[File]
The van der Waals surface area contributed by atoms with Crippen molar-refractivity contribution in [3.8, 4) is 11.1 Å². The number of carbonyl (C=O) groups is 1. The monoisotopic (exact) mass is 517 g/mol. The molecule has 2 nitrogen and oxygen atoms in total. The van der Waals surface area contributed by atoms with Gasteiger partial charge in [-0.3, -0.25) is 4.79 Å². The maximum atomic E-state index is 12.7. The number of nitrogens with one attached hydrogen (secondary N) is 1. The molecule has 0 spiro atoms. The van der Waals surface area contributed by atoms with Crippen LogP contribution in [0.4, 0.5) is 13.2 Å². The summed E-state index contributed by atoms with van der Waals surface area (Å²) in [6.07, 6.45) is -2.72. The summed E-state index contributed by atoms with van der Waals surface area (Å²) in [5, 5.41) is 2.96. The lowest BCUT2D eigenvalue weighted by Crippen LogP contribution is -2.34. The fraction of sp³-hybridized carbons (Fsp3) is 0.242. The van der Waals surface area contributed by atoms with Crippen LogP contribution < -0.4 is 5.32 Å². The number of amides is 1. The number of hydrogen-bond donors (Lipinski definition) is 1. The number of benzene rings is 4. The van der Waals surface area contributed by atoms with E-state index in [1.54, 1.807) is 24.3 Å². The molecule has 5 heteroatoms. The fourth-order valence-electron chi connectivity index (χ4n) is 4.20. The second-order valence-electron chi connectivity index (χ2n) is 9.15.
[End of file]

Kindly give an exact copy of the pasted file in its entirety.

The van der Waals surface area contributed by atoms with Crippen molar-refractivity contribution in [3.8, 4) is 11.1 Å². The number of carbonyl (C=O) groups is 1. The monoisotopic (exact) mass is 517 g/mol. The molecule has 2 nitrogen and oxygen atoms in total. The van der Waals surface area contributed by atoms with Gasteiger partial charge in [-0.3, -0.25) is 4.79 Å². The maximum atomic E-state index is 12.7. The number of nitrogens with one attached hydrogen (secondary N) is 1. The molecule has 0 spiro atoms. The van der Waals surface area contributed by atoms with Crippen LogP contribution in [0.4, 0.5) is 13.2 Å². The summed E-state index contributed by atoms with van der Waals surface area (Å²) in [6.07, 6.45) is -2.72. The summed E-state index contributed by atoms with van der Waals surface area (Å²) in [5, 5.41) is 2.96. The lowest BCUT2D eigenvalue weighted by Crippen LogP contribution is -2.34. The fraction of sp³-hybridized carbons (Fsp3) is 0.242. The van der Waals surface area contributed by atoms with Crippen LogP contribution < -0.4 is 5.32 Å². The number of amides is 1. The number of hydrogen-bond donors (Lipinski definition) is 1. The number of benzene rings is 4. The van der Waals surface area contributed by atoms with E-state index in [1.54, 1.807) is 24.3 Å². The molecule has 5 heteroatoms. The fourth-order valence-electron chi connectivity index (χ4n) is 4.20. The second-order valence-electron chi connectivity index (χ2n) is 9.15.